Commuters groan over taxi operators' recent fare hikes

Commuters groan over taxi operators' recent fare hikes

SINGAPORE - He thought he had it all worked out when he gave up his three-year-old Corolla Altis in January.

Since he was moving to a deskbound job, sales manager Dave Lee thought he could halve the $1,400 he used to spend on loan instalments and petrol by taking public transport.

But punctuality became a problem for Mr Lee and his family, who live in a four-room flat in Bedok.

His administrative executive wife has to send their six-month-old daughter to the babysitter in Simei before going to her office at VivoCity.

And he drops their two-year-old son off at the childcare centre in Kembangan before heading to his workplace in Orchard Road.

Taking the MRT with young kids at peak hours is near impossible, he says.

"There were times when we had to wait for two or three trains to go by before we could even get on one."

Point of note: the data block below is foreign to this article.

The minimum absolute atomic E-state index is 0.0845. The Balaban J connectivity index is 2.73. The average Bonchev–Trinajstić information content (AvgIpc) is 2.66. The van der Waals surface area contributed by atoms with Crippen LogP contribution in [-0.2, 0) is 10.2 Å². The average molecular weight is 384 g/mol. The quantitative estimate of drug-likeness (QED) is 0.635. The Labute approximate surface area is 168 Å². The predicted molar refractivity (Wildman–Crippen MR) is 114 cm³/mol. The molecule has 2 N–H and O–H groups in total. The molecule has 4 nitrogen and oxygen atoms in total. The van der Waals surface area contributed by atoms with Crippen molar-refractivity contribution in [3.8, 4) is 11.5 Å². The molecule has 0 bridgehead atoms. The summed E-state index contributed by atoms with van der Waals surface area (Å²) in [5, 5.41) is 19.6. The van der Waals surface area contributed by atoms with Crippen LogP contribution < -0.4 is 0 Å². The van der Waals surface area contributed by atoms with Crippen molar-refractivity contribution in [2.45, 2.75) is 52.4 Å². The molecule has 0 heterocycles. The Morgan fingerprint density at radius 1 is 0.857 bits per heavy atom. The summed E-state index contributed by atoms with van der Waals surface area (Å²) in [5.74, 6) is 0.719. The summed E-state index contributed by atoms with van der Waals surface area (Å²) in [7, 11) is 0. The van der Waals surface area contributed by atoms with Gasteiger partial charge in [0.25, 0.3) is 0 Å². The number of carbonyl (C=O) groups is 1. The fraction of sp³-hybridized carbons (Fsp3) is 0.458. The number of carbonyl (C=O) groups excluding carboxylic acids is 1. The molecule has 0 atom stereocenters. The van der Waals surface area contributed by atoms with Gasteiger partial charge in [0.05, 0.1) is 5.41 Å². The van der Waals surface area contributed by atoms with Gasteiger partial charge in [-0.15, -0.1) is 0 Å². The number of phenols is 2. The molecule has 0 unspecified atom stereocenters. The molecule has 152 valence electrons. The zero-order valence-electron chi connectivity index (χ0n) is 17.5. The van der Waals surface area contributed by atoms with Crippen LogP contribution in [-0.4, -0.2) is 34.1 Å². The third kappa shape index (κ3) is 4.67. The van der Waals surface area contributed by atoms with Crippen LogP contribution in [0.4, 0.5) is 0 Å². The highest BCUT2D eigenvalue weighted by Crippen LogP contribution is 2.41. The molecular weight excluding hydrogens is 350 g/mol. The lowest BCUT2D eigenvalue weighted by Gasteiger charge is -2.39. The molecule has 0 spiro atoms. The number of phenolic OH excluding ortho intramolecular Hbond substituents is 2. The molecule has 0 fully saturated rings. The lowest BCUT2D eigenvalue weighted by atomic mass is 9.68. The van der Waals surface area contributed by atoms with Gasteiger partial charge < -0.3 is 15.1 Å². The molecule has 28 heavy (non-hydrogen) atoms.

Husband and wife resort to taking two separate taxis, and the family's transport costs run to around $1,100 a month.

So it is only natural that he is sensitive to any news regarding taxi fares.

On Tuesday, it was reported that SMRT was rolling out 600 Toyota Priuses with a flag-down rate of $3.80.

This comes in the wake of ComfortDelgro's new fleet of Hyundai i40s that were first rolled out last month, with flag-down fares of $3.70.

A few months ago, Trans-Cab, Comfort and Premier raised the flagdown rates of their luxury cabs to $3.90.

The Straits Times reported last week that cab fares have been increasing as operators move to counter higher certificate of entitlement (COE) prices and a growth restriction on their fleets.

Mr Lee concedes that the 600 cabs is a small portion of the total taxi population in Singapore, and the chances of him taking one of these new cab is small. But he feels powerless against any increases.

"It's not like I can opt not to take cabs at this time, with our two young kids," he says.

One taxi commuter feels that flagdown rates have increased tremendously in five years.

Freelance fashion stylist Gladys Leow, 47, says: "In 2007, flag-downs were generally $2.50. These days, it's averaging $3.60, before the various surcharges.

"And it feels like when one company increases, the rest follow suit."

Taxi fares were deregulated in 1998 in a move to allow cab companies to set fare structures based on their assessments of prevailing market conditions, said the Land Transport Authority then.

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